Currently there are 47 PPP in various neighborhoods of Bogota, and a total of 100 across the country. Each stand is staffed for about 12 hours a week by volunteer (they do receive a small stipend, but apparently it isn’t much).

The PPP are often open during the weekend and while in service they offer regular library services. Patrons can check books out, and the person staffing the PPP organizes activities (mainly for children), is available to answer questions, and often help children with their homework.

These are all major accomplishments, and we librarians have every right to be proud of them. But the world is moving on. Each of the services we’ve provided in the digital arena has been — or is being — superseded by new and better technologies or by other organizations better suited to deliver services electronically. And when Google has finished its scanning project, it will have no more use for us or our collections either. So after more than 50 years in the digital market, libraries have come right back to where they started. Our dream of an electronic library has been built, but others own and manage it. We are left with the tangible property we began with, our physical books, the thousands of buildings that house them, and the millions of people still coming through our doors to use them. In reality, those are not inconsiderable assets — especially in a world where it may become increasingly uneconomical to have physical bookstores or places where people can get together to listen to stories or discuss books and ideas. Figuring out how to exploit those assets in this new environment will not be easy. Perhaps we should turn our attention away from the electric library that others have built and focus on the real books and buildings that made us what we were to begin with. Perhaps that will continue to define us into the future. Or perhaps not. Perhaps we have new roles to play in the digital world or old roles to play but in a new way. Let’s think about that.
FEATURE: The Decline and Fall of the Library Empire (via infoneer-pulse)

The day a virtual library becomes a legit place to hang out, or goof off with friends is the day physical libraries truly die. Information alone is only so valuable, after all.

Library sex began with high hopes. Long before the era of the public library, stories of sex among books were set in private collections, in secluded humanist studies. The protagonist of Antonio Vignali’s 1526 La Cazzaria (The Book of the Prick) examines a collection of raunchy books and manuscripts in a private study as he awaits the arrival of a lover. The presence of smutty works in progress is telling: there is an elegant cross-pollination here. Books inspire sex, sex creates books—and all within the four walls of the library.

Avi Steinberg, The Paris Review. Checking Out.

A brief history of libraries, librarians and sex in which we learn that “again and again,” in contemporary library-porn lit, “the neglected love life of the librarian is a stand-in for the doomed state of the library generally.”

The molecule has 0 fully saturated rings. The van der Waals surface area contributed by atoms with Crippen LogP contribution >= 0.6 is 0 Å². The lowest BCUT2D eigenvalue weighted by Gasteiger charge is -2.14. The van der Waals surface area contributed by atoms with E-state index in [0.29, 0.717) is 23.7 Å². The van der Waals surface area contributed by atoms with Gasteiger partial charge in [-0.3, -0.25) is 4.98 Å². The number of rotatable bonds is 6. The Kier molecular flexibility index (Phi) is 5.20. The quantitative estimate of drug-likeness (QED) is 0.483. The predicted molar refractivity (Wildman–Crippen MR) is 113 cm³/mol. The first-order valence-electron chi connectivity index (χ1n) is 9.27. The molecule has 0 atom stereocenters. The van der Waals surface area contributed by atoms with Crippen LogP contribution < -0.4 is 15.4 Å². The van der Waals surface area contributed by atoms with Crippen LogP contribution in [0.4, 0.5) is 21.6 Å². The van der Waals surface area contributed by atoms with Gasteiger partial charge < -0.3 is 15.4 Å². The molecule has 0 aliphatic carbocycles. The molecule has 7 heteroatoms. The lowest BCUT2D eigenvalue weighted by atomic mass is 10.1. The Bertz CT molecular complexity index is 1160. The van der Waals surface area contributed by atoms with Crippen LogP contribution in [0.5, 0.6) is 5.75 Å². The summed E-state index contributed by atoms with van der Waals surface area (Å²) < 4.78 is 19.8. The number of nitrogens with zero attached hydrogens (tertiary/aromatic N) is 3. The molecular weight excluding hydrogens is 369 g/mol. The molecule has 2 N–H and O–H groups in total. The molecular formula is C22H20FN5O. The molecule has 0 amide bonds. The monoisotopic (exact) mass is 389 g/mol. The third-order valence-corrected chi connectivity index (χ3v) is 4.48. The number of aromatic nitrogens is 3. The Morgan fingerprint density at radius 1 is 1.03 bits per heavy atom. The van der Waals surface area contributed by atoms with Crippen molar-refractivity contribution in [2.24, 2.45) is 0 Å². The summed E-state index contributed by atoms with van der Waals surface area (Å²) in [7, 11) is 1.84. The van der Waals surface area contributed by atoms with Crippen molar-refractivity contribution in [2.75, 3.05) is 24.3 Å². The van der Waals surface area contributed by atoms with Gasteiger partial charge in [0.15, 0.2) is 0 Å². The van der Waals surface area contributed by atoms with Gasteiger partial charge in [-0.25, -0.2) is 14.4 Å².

Publishers vs Libraries: E-Book Edition

Major publishers are wary of putting e-books in the hands of libraries. Since digital bytes and bits don’t decay, they worry that libraries can buy a single digital edition and lend it endlessly without additional revenue coming back to the publisher.

Via the New York Times:

In [publisher’s] eyes, borrowing an e-book from a library has been too easy. Worried that people will click to borrow an e-book from a library rather than click to buy it, almost all major publishers in the United States now block libraries’ access to the e-book form of either all of their titles or their most recently published ones.

Borrowing a printed book from the library imposes an inconvenience upon its patrons. “You have to walk or drive to the library, then walk or drive back to return it,” says Maja Thomas, a senior vice president of the Hachettte Book Group, in charge of its digital division.

And print copies don’t last forever; eventually, the ones that are much in demand will have to be replaced. “Selling one copy that could be lent out an infinite number of times with no friction is not a sustainable business model for us,” Ms. Thomas says. Hachette stopped making its e-books available to libraries in 2009…

…To keep their overall revenue from taking a hit from lost sales to individuals, publishers need to reintroduce more inconvenience for the borrower or raise the price for the library purchaser.

Publishers will do what they believe they need to do but I’m pessimistic of any business model that purposefully introduces friction and inconvenience in order to survive.

Libraries!

  • University of Salamanca Library, Salamanca, Spain
  • La Sorbonne Reading Room, Paris, France
  • Old Library, St John’s College, Cambridge.
  • George Peabody Library, Johns Hopkins University, Baltimore, MD.

Via Flavorwire.

Click to embiggen.